Speech-language pathologists and occupational therapists can help people with dementia to maintain their independence and go about their daily life. As a care partner, it is important to know about what services are available too!
Speech therapy is delivered by trained healthcare professionals known as speech language pathologists who help with a person’s ability to communicate. Speech therapy doesn’t just help with speaking (e.g., pronunciation), but with all aspects of communication including expressing yourself and understanding others. Speech language pathologists can help with word-finding difficulties, when you have trouble telling a story, or following a conversation.
They may work with your family and friends to improve two-way communication.
There is growing research on the benefits of speech-language therapy to improve the communication of people with dementia.
- This link to Speech-Language and Audiology Canada explains more about what a speech language pathologist does.
- The following video can be extremely helpful for the person with dementia, a care partner, or a family member to understand possible changes in their communication or speech as dementia progresses: Aphasia: The disorder that makes you lose your words – Susan Wortman-Jutt.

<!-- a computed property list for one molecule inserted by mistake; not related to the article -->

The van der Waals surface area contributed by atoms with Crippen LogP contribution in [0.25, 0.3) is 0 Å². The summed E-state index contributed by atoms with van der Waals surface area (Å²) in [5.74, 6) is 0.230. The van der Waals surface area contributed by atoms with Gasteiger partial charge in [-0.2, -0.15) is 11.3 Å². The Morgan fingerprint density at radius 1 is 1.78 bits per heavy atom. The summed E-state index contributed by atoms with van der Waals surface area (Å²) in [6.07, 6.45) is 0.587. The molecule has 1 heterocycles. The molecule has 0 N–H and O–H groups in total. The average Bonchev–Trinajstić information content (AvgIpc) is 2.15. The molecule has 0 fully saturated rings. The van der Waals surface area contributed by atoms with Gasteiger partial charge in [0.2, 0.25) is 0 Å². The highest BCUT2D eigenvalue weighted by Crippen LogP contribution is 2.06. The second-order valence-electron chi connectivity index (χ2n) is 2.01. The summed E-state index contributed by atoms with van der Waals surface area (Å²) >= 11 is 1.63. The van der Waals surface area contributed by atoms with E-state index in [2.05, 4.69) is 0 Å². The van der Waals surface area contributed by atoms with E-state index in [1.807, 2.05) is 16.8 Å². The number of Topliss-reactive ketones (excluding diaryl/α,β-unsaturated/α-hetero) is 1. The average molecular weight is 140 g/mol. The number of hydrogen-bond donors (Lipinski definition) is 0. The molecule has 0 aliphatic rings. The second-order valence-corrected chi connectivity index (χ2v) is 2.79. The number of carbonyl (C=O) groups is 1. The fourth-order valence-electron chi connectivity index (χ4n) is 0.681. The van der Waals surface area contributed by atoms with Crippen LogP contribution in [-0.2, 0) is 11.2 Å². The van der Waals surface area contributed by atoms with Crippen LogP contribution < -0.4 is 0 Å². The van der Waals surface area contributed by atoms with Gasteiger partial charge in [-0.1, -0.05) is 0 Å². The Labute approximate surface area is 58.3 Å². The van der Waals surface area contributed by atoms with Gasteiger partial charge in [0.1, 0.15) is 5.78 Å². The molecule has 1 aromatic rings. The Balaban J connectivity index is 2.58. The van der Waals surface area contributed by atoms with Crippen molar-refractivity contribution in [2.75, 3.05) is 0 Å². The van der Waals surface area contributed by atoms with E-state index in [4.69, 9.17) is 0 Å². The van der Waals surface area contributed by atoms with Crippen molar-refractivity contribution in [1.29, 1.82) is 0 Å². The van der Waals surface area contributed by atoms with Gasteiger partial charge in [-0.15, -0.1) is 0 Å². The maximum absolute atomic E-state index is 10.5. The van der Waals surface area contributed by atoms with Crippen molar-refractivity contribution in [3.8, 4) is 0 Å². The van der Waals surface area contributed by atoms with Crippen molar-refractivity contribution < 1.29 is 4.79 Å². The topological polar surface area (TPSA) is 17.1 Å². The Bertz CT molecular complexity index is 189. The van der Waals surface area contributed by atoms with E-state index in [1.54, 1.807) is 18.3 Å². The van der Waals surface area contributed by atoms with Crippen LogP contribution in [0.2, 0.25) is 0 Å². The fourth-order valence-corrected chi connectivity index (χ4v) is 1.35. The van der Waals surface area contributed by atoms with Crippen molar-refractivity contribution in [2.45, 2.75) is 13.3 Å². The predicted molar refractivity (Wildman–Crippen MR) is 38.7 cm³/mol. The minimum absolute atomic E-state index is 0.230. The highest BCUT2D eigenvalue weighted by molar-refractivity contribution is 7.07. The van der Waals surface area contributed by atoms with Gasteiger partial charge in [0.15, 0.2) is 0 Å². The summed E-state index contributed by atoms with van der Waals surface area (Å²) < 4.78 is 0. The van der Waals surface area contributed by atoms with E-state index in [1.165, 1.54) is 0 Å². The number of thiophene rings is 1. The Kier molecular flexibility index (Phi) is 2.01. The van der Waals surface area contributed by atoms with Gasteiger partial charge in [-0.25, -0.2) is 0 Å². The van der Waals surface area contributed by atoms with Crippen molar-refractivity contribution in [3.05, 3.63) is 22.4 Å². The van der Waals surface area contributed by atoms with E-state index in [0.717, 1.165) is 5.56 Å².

Occupational therapy is delivered by trained professionals known as occupational therapists who help people manage their everyday activities. For example, they might help a person practice taking public transportation, so that they are confident and safe getting to places on their own. They might help the person practice walking safely with a cane outside the house, and practice carrying their purchases home afterwards. They might also help people use their smartphone for navigation using a map app, or to call a driver using a rideshare app.
Research studies consistently show that occupational therapy helps people with dementia keep doing things that are important to them and delays the need to go into a nursing home.
Ask your doctor
- Talk to your doctor about speech-language or occupational therapy, and whether it could help the person with dementia.